The execution of two young men in Iran for the alleged rape of a 13 year old boy could be an attempt by the regime to smear and terrorise the indigenous Ahwazi Arab population of Khuzestan, claim Ahwazi human rights activists.
The teenagers - an 18 year old and a 16 year old - were hung in Edalat Square in the city of Mashhad on 19 July. The London-based Times newspaper pointed to reports in Iranian newspapers that claimed the young men were originally from the Arab-majority province of Khuzestan. Human rights activists believe they were tortured into confessing to homosexual acts, which are punishable by death in Iran. Similar executions took place in May when three indigenous Ahwazi Arab men were executed in Susangerd, Khuzestan, for the alleged rape and murder of a six year old. In each case, the men's names were continually repeated in the Iranian press, to highlight their Arab identity.
Human rights groups in Iran and the West have condemned the recent executions. Iranian Nobel Peace laureate Shirin Ebadi claimed that Iran has violated its obligations under the International Convention on the Rights of the Child, which bans such executions. Since 1999, 11 children have been killed in public executions.
Peter Tatchell of the British gay human rights group Outrage! said: "This is just the latest barbarity by the Islamo-fascists in Iran.
"The entire country is a gigantic prison, with Islamic rule sustained by detention without trial, torture and state-sanctioned murder.
"Britain's Labour government is pursuing friendly relations with this murderous regime, including aid and trade. We urge the international community to treat Iran as a pariah state, break off diplomatic relations, impose trade sanctions and give practical support to the democratic and left opposition inside Iran."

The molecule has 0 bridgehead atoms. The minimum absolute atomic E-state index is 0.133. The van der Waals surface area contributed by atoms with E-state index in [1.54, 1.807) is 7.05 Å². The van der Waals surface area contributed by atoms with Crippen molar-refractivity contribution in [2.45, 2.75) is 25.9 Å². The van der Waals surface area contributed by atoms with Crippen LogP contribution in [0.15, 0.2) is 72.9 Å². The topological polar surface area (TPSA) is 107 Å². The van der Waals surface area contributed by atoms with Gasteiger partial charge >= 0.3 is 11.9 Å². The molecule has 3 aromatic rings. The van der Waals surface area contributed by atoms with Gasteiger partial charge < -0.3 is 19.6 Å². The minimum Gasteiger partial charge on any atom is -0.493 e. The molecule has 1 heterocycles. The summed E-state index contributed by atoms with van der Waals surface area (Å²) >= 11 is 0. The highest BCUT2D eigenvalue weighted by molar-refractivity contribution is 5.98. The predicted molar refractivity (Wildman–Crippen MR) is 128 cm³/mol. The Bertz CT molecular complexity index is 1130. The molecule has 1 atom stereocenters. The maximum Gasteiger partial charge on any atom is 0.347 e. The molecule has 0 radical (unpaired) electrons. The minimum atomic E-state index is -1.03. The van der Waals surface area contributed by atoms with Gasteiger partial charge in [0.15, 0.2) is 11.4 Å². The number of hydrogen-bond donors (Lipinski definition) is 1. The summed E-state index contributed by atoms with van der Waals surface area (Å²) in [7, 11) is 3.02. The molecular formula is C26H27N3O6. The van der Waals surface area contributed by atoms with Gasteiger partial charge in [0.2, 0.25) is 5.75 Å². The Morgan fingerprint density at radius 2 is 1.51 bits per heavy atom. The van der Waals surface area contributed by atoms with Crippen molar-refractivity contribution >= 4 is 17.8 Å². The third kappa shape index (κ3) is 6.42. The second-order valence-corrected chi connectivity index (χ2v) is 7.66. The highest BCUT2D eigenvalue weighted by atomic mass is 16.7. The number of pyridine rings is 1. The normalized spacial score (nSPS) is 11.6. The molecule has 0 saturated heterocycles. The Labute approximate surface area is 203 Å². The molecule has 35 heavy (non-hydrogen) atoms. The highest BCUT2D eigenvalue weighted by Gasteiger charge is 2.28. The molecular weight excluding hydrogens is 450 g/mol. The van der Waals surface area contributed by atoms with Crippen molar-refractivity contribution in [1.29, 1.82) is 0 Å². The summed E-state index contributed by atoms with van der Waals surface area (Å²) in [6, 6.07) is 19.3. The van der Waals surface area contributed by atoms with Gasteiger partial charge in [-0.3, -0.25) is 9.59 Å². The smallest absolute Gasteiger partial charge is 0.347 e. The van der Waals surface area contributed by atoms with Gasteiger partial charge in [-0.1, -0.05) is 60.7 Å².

Extremists have threatened to behead Tatchell and other human rights activists for campaigning against the killing of gay people in Iran and other countries.
Outrage! claims that of the 100,000 people executed in Iran since 1979, 4,000 have been killed for alleged homosexual acts, adding that "The victims include ... political opponents of the Islamist government." Amnesty International said that Iran executed 159 people in 2004, a figure exceeded only by China.
By targetting Arabs, the Iranian regime is clearly using the social taboo of homosexuality and the heinous crime of child rape to justify the social marginalisation of the Ahwazi Arab population. Racial discrimination against Arabs and the summary nature of the Iranian justice system mean that Arabs rarely receive a fair trial. Criminal charges are often trumped up to achieve political ends, in this case the portrayal of Arabs as morally degenerate.
In the past, the government used a moral purge on pornography to raid shops that sell Arabic language literature and seize satellite dishes capable of receiving foreign transmissions. The regime is keen to highlight problems of alcoholism and heroin addiction in Khuzestan - problems that are also prevalent in many other impoverished areas of Iran - to under-line its portrayal of Arabs as lawless, backward and immoral. The regime equates Arabs with moral depravity to justify ethnic repression and state terrorism against Iran's 4.5 million Ahwazi Arabs.
The British Ahwazi Friendship Society (BAFS) calls for an end to the use of the death penalty against homosexuals and urges the international community act against the persecution of all minority groups in Iran.
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